EspañolThere is a reason why print books have yet to go the way of the dodo, and may live on for generations to come. With his richly illustrated classic for children, Funny Bones, Duncan Tonatiuh demonstrates how he and other authors are improving on yesteryear and offering a mix of entertainment and education that is hard to beat.
Picture books don’t normally enter my reading repertoire, but a trip to San Miguel de Allende for the Day of the Dead (el Día de los Muertos) led me to “Dead Talks,” an open forum on the “intersection between life and death.” There I came across Tonatiuh, as he introduced his latest work, and he left me more than impressed.
Although born in San Miguel de Allende and now residing there with his young family, Tonatiuh attended university in New York State and writes in English for the US market. In particular, he wants Mexican-Americans growing up in the United States to celebrate the positive aspects of their heritage, including the Day of the Dead.
In this vain, he offers the noble life of José Guadalupe Posada (1852-1913), an artist hardly known in his time, but whose artwork lives on and has grown in influence and recognition over the past century. Subtitled Posada and His Day of the Dead Calaveras (2015), the book is a biographical ode, accessible and targeted to children of elementary-school age, and it squeezes considerable meaning and detail into a concise 40 pages.
The simple writing style conveys the nonfiction account as an endearing and humorous story, without pretense or pomp, and it explains the history of calaveras so familiar to Mexicans. These are the skeleton forms of artwork held up on the Day of the Dead. They also happen to be the legacy of Posada’s prolific and innovative career as a cartoonist and printer in Mexico of the late 19th and early 20th centuries.
Posada wasn’t just a creative artist, though, he was a social commentator of the best kind. He enjoyed poking fun at those in power, and his illustrations allowed fellow members of the community to get in on the joke. Such was the impact of his witty artwork and the annoyance with the corrupt individuals, he had to leave his home town of Aguacalientes for León, before moving on to Mexico City.
Unfazed, he continued to use his cartoons to denounce questionable actors in the Mexican Revolution, such as Emiliano Zapata and Francisco Madero. His principal concerns were regarding the plight of the common people, whose blood flowed while a few men pursued personal quests for power.
The beauty of Posada’s work, embraced and conveyed by Tonatiuh, is also its capacity to make people think, to imagine; perhaps that is why his legacy has been so lasting. Tonatiuh gives examples of such provocative images, surrounded his own unique drawings on glossy paper; and he asks questions of the reader — questions for which there is no clear answer, but for which seeking one is still fascinating all the same.
As someone new to the Day of the Dead and Mexico, this children’s book delivered more than I bargained for. In addition to history and an inspiring story, it helped make sense of what was going on around me, such as half the town gathering in the cemetery, with all manner of decorations and activities to remember those who had gone before. With Funny Bones, Tonatiuh will do more than raise awareness among young Mexicans who read English, since the story will resonate with both parents and children of a wider audience.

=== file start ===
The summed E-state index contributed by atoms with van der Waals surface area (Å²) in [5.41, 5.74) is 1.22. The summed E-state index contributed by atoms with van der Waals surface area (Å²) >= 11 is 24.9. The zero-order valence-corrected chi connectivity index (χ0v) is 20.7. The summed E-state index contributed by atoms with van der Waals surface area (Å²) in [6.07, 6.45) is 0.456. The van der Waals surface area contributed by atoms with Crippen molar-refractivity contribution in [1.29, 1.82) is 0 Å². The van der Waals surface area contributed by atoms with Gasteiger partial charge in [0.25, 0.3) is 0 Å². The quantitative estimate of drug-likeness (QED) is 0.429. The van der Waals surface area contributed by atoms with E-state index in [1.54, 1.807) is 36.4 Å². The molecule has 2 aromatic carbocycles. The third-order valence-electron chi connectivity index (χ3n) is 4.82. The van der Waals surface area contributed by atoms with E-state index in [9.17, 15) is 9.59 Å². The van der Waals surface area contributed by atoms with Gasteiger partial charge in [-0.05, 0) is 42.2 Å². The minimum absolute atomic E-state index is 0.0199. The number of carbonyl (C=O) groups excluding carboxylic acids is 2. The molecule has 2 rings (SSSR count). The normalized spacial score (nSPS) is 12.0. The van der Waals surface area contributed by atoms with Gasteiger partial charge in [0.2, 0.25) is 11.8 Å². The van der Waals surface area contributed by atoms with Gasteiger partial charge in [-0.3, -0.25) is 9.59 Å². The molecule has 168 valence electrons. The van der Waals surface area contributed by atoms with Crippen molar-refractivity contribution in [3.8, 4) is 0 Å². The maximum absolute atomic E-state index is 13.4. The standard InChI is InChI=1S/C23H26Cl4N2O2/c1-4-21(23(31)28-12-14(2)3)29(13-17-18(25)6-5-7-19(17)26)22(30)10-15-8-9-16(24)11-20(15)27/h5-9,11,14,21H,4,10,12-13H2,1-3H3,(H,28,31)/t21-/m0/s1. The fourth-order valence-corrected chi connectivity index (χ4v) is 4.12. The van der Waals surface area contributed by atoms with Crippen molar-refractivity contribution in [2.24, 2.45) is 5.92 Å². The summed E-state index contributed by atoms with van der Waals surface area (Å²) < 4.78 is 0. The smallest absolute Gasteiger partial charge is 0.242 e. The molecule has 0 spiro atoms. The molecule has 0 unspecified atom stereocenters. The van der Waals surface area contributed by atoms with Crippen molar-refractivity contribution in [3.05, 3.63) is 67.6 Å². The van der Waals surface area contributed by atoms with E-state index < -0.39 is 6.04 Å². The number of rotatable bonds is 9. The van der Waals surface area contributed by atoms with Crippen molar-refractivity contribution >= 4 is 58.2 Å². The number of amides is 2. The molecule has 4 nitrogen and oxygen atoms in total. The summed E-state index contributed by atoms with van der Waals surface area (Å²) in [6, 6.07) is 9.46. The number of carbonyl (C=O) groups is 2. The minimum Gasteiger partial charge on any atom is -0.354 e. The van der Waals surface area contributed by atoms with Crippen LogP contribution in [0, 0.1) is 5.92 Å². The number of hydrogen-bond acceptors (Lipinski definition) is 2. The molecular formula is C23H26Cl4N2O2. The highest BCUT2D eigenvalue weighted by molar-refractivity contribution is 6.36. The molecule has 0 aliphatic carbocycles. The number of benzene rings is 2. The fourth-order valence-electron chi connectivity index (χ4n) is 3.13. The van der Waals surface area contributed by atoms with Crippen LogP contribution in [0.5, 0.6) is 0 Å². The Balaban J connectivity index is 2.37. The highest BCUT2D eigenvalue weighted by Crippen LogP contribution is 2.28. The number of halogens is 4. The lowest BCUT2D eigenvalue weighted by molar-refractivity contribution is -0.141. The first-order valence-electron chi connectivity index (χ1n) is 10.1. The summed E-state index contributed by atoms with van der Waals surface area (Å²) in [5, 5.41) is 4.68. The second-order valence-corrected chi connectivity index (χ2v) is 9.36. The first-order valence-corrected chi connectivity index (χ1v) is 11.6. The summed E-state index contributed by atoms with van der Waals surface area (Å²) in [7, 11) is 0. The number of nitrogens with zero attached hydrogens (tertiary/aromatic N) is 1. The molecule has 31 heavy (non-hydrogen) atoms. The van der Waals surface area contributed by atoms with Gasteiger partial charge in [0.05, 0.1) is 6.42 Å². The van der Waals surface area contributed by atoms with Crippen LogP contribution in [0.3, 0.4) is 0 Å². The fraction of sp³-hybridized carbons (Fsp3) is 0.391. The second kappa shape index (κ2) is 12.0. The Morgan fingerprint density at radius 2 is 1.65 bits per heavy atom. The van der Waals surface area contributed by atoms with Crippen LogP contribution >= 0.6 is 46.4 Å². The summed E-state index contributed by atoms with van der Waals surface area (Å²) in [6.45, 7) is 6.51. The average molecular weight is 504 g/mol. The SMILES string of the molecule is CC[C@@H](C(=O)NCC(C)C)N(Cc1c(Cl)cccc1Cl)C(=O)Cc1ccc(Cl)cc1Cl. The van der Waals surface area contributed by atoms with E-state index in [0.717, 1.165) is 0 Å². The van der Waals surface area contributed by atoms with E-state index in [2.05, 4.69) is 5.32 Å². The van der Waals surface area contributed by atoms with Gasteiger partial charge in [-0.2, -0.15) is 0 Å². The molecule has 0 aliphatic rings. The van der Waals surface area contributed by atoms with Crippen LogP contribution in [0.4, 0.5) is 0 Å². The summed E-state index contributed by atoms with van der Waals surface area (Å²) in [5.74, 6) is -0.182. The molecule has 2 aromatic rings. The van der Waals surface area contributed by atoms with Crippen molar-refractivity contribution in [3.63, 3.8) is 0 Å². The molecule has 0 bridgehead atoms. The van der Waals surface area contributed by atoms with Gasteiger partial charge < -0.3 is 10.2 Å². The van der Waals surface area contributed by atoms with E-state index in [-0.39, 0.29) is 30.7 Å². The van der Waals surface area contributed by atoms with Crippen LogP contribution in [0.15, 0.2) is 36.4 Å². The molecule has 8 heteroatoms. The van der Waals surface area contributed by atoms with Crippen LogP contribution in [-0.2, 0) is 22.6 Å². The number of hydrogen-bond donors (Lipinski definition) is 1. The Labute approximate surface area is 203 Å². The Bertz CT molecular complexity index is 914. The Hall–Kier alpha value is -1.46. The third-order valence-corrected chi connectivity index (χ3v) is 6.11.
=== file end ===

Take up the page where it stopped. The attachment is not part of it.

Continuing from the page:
EspañolBy Adolfo Chacón During the last few years, running a business as an entrepreneur in Venezuela has become a titanic task, akin to those which superheroes carry out in those animated series we held dear as children. Historically, Venezuelan business culture has consisted of two strains. On the one hand, you find the mercantilists, who aim to secure benefits from the government. These are groups with vested interests that hope to obtain a particular advantage in the market through lobbying and political connections. On the other hand, you find the real entrepreneurs, who come up with an idea, develop it with effort, and manage to become competitive in the market. The benefit-hunting, mercantilist businessmen prosper under the socialist or, in the best case scenario, interventionist economic system that has prevailed in Venezuela throughout the country's economic history. Sadly, the business sector is in a critical situation. The number of people willing to risk their time, capital, and effort to move the country forward is dwindling. Venezuelan entrepreneurs have suffered the abuses of a system that does not respect private property. In Venezuela, regulations prevent companies from being efficient, and the government determines what companies can sell, as well as how, why, when, to whom, and at what price. If an apparatchik decides on a whim that the price of your product is unfair, you can land in jail or face expropriation. Venezuelan entrepreneurs also have to carry on their backs the stigma of being portrayed as hoarders, usurers, speculators, pitiyanquis (Yankee sympathizers), or putschists. We are now used to hearing all those epithets on the radio and on television at any time of the day, broadcasts that prove how envy, resentment, and shallow criticism have overrun our society. In Venezuela, entrepreneurship requires an overwhelming effort. This is a country where you have to coexist with socialism, a system that destroys everything that is productive in a matter of days or weeks. It is a country where the people, the most valuable capital, are running away from their misery. We are now used to a hopeless future, and we usually find ourselves saying: "it seems this won't change." It is admirable that many businessmen who worked extremely hard for decades to build a company and create jobs still believe in Venezuela, a country which has vilified them, even as they endure 40 government inspections each month, as if they were criminals. Without a doubt, it would be easier for them to shut their business down and take their money to any country that offered them better conditions. Wealth creators, after all, are human beings, and they seek a decent quality of life like everyone else. It's difficult to face the fact that, if you argue in public in favor of economic freedom as a means to boost Venezuela out of its current state of hunger and misery, you can end up in jail. Entrepreneurs, however, know that their task includes proving how their values — hard work, striving for excellence — can bring benefits to everyone. [adrotate group="8"] This is why I feel so grateful toward Venezuelan entrepreneurs, men and women who wake up each day with the goal of improving others' lives by creating jobs and high-quality products in the most hostile business environment. We might complain about the government's crackdown on the private sector, but that truth is that, without the few brave businessmen that have stayed in the country, our situation would be much worse. Many people were aware from the outset that the free market allows anyone to undertake a project and stand on their own feet without depending on welfare or the Venezuelan state's miserable system of redistribution. But life under the Chavista regime has taught many others this lesson the hard way. Under a better regime, entrepreneurs would be able to concentrate on creating products and jobs. Economic freedom and the rule of law would allow Venezuelans to become more productive, and the government would limit itself to guaranteeing an attractive environment for investment and entrepreneurship. If we can achieve that, we will become citizens of a country that produces prosperity instead of subsidizing penury. Adolfo Chacón is a lawyer and coordinator for the Youth Area with CEDICE Libertad Venezuela. Follow @_AdolfoChacon.